Half-Penny Sales Tax for Public Schools

On Nov. 3, Duval County voters overwhelmingly approved a half-penny sales tax to support a $1.9 billion plan to upgrade our school facilities. JPEF was proud to play a leading role in the effort. Learn more.

2020 Legislative Recap

On Thursday, March 19, 2020, the Florida Legislature concluded an extended legislative session by voting to approve a $93.2B budget for the state and passing several important education measures. Lawmakers expanded vouchers for private schools, required panic alarms in every public school, and appropriated $500 million for teacher raises.


The Legislature took a big step forward on teacher pay, but the final appropriation was not without controversy. Gov. Ron DeSantis wanted to give starting teachers a big boost, bringing starting salaries up from $37,636 to $47,500. The idea was to attract more young people to the profession. (Our own research at JPEF has shown fewer millennials are pursuing education careers.) But more experienced teachers objected to being paid less than rookies, and the final budget included $400 million for starting teacher raises and a less generous $100 million for veteran teacher raises. Another milestone in teacher pay: the Legislature scrapped the “Best and the Brightest” bonus program for teachers -- good news for the many teachers who have said bonuses aren’t nearly as helpful as raises.


Last year’s push for a half-penny sales tax for public school facilities in Duval County stalled out after City Council members questioned whether enough revenue would benefit charter schools. The Duval County School Board proposed most funds go to the school buildings in the worst condition, while charter advocates argued the money should be shared on the basis of student enrollment. Local leaders couldn’t find a compromise, but the debate became moot during the legislative session. Lawmakers voted for a statewide mandate: any new sales tax revenue for schools is now legally required to be shared on the basis of student enrollment with charter schools.


In the midst of the sales tax discussion, state Rep. Jason Fischer proposed putting another education issue to a vote: whether Duval County should move from an appointed superintendent to an elected one. Elected superintendents are extremely rare in large school districts, because they severely limit the talent pool to draw from, among other reasons (you can read JPEF’s full summary of the issue here). The Duval County School Board, the elected body that currently appoints the superintendent, unanimously condemned the idea. When the dust settled, this proposal didn’t make it out of Tallahassee. There will be no referendum on electing the superintendent in Duval County this year.  




Teacher pay will continue to be a big issue in Duval County. The Legislature appropriated funding for districts to spend on teacher raises, but exactly how those raises will be distributed is still being worked out. The Legislature has required districts to try to get as close to $47,500 as possible. Some money is allocated for veteran teacher raises, but not as much, so more experienced teachers could end up making about the same as new teachers. Duval County will receive about $50 million, and Duval County Public Schools will work out the details in negotiations with the teachers union.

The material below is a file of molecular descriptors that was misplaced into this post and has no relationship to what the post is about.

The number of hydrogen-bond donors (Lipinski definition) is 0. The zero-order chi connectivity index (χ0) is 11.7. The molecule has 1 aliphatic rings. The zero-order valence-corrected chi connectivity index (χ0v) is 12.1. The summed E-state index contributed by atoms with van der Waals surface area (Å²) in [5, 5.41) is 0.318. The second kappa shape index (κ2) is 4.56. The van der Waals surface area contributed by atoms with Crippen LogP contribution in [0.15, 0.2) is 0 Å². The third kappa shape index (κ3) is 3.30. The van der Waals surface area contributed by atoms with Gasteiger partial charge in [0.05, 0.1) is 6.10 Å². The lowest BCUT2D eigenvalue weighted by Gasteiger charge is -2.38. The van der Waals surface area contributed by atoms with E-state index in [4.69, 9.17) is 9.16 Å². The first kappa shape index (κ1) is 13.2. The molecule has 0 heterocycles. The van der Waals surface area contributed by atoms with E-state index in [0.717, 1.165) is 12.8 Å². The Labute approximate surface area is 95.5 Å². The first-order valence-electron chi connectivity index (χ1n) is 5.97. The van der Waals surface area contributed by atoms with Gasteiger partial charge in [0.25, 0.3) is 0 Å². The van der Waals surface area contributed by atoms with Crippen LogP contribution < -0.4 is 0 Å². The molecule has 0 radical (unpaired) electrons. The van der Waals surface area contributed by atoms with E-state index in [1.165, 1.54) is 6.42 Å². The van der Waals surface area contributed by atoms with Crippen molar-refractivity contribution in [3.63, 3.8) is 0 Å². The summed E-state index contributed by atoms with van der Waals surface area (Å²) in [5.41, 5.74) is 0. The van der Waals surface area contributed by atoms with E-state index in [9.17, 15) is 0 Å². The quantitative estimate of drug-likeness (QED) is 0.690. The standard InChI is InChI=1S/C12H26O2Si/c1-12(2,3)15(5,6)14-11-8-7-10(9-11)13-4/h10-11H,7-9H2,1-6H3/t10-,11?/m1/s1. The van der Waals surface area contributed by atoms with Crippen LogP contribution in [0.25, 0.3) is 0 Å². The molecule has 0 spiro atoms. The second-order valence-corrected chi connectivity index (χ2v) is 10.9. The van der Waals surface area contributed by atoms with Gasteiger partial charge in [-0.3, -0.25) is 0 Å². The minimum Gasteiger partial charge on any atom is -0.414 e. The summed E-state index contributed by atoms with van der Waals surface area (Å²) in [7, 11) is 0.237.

This year, Duval County Public Schools led a community conversation about our aging facilities for public schools and the need for a new source of revenue for massive updates, repairs and construction. The Duval County School Board passed a request to place a referendum on the ballot so that voters can decide on a half-penny sales tax to create more revenue for school facilities. The measure stalled in City Council in 2019, which declined to place it on a ballot, and the School Board sued. Right now, the City Council has taken the issue up again with more support, but the coronavirus crisis has led City Council to cancel its meetings. Meanwhile, the Legislature approved a requirement that any new sales tax revenue be shared on a per-student basis with charter schools.


As part of the master facilities plan, Duval County Public Schools is consolidating some small schools into larger schools in more modern buildings.  Schools that are closing and being consolidated into other schools include John Love Early Learning Center, Brentwood Elementary, and Saint Clair Evans Elementary.


Upcoming Event

30th Annual EDDY Awards

You are invited to watch the first-ever televised EDDY Awards: Live from Jacksonville! 

  • Date: Wednesday, Jan 27, 2021
  • Time: 12:30PM to 1:30PM
  • Where: WJXT/Channel 4 and News4Jax.com
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2020 Annual report cover

2020 Annual Report

Read about the impact you made by investing in the Jacksonville Public Education Fund.

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of public schools in Duval County earned an "A," "B," or "C" in 2018-2019.